Today I visited the Victoria Art Gallery in Bath, where they have a new exhibition on called ‘History through a Lens: Iconic Photographs from the Incite Project’
The exhibition displayed documentary and photojournalism photography from some of the greats; Don McCullin, Steve McCurry, Dorothea Lange, W. Eugene Smith and Robert Capa. As described in the exhibition, by extracting the photographs from their context within newspapers and their accompanying captions they become standalone art within their own context. I found the exhibition to be very moving and thought-provoking. Some of the images were very tough to view but great photography doesn’t shy away from controversial issues, it tackles it head on. A number of the photographs covered conflict, war, historical issues of race, religion, refugees and politics.
The whole exhibition had me thinking again about the boundaries in photography (if there are any?!), I mean, what can or can’t be photographed, or perhaps what should and shouldn’t be photographed? Are their limits on what is acceptable or is everything/anything fair game as far as subject matter and subject is concerned? Do I think suggestion is more powerful as a story telling tool/technique than shock? I am curious as to the longevity of the shock factor in imagery against perhaps a more psychological, suggestive approach. Once I have moved past the initial step of an image being shocking is there anything within that image that makes me want to return to view it or stay looking at it? I guess if I were to illustrate this, I would say the image of the Shell shocked marine by Don McCullin or the image by Henri Huet of the dead US paratrooper being airlifted say more to me about war than anything else I have seen. That is not to say they aren’t shocking in their own way, they are, the images sit with me in my mind for a long time but they used a different method of delivery.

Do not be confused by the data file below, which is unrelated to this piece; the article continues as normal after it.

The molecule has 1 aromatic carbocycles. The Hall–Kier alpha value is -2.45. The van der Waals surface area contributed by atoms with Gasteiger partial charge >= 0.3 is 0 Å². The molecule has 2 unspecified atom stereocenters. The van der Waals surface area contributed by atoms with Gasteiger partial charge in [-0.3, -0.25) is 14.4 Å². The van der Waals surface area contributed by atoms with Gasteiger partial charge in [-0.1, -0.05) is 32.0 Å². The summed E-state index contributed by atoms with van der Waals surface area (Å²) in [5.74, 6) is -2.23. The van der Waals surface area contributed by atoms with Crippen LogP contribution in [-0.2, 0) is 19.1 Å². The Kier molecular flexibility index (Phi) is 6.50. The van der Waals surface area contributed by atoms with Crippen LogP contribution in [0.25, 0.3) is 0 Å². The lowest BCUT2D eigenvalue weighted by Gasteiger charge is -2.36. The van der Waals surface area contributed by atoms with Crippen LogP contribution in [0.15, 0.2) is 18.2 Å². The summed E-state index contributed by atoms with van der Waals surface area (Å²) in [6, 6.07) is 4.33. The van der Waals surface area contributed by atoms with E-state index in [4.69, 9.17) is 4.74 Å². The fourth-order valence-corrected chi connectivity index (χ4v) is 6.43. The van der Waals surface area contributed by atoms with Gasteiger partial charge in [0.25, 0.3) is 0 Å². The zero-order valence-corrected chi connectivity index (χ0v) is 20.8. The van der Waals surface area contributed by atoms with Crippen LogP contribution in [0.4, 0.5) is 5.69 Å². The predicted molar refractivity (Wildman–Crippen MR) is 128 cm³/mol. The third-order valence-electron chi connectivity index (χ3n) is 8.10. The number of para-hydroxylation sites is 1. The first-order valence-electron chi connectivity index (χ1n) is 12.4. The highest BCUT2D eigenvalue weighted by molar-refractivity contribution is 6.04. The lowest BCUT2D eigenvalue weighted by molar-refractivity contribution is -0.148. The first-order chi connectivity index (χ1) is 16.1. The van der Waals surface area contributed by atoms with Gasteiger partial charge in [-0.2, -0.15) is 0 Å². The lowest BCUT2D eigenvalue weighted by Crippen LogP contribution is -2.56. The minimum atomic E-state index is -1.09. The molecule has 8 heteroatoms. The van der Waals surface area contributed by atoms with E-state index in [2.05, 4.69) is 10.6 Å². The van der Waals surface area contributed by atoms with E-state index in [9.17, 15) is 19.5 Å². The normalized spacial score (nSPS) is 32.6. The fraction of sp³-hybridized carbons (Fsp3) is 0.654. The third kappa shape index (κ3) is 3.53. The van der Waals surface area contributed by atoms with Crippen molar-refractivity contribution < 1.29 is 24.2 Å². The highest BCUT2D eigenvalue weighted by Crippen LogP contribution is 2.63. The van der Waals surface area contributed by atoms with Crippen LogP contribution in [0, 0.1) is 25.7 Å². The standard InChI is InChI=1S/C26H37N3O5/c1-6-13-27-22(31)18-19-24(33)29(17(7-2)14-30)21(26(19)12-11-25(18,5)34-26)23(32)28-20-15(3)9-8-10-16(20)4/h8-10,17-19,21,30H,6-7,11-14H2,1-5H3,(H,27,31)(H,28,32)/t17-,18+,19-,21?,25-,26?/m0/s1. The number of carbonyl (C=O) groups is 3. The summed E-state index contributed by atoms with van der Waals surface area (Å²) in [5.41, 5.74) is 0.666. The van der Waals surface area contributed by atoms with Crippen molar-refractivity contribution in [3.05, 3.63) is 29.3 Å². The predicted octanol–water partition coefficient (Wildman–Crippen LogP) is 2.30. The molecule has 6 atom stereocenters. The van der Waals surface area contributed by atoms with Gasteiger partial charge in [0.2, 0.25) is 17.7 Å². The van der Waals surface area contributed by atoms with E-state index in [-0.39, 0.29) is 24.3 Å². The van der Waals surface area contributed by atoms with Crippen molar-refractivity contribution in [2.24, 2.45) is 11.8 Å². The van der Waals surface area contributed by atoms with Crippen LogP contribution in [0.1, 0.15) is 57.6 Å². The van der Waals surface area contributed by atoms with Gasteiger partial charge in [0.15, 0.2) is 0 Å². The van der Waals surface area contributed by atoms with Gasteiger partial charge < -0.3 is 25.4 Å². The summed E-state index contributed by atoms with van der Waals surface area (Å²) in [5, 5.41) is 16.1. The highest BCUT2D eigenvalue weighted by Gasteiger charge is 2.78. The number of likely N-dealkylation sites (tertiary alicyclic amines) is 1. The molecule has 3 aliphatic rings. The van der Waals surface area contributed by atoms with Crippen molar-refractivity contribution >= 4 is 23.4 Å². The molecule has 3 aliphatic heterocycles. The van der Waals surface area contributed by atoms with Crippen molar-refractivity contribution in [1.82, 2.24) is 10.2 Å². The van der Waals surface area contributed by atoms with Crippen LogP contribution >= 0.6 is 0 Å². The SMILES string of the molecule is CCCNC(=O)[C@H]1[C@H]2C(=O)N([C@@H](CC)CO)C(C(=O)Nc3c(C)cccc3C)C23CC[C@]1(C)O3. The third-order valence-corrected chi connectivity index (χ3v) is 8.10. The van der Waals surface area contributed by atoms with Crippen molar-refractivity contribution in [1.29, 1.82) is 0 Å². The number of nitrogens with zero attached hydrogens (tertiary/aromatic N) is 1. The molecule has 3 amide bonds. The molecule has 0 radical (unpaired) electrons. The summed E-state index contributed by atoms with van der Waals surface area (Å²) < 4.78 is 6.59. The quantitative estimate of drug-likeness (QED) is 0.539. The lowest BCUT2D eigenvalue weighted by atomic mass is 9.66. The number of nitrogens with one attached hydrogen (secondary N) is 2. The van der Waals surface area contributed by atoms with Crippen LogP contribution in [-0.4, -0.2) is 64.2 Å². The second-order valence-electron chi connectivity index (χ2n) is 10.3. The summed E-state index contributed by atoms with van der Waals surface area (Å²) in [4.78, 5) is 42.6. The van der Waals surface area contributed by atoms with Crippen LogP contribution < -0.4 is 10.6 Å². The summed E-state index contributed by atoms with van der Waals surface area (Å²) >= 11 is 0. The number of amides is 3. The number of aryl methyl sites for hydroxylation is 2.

I think the exhibition shows the historical importance of photographry as a means to record the past. It also illustrated to me again how the photographs from photojournalism and documentary photograhy can stand within their own space, seperate from its original intention, text or captions to become art within a gallery space.
I was really moved by all of the photography that was on display today but one of the images by Nilüfer Demir showed a dead Syrian child refugee on the beach, I remember the image being featured in newspapers and in the media. I believe the boys name was Alan Kurdi, he was 3 years old. It really cuts deep. I haven’t included a snapshot of the image in my write up… it feels disrespectful. I spent some time viewing the image and just thinking….no thats wrong….feeling, it was emotion not thought. We get wrapped up in our own little world sometimes and then when you see something like this it puts your whole life in perspective. Maybe in this instance the shock works. Most of us have a really comfortable life, whilst others are literally fighting for their lifes, fleeing from conflict or famine and sadly in many cases, dying. I can sit here comfortably and write up my random thoughts but I don’t mean to pass any judgement. I remember seeing the image when it was in the papers and thinking this has got to change things, people will act, rise up, help but I fear nothing has changed and it just feels like this revolving cycle of documenting the human condition.
I would highly recommend this exhibit to my fellow students.
Some snapshots from my i-Phone of the exhibition: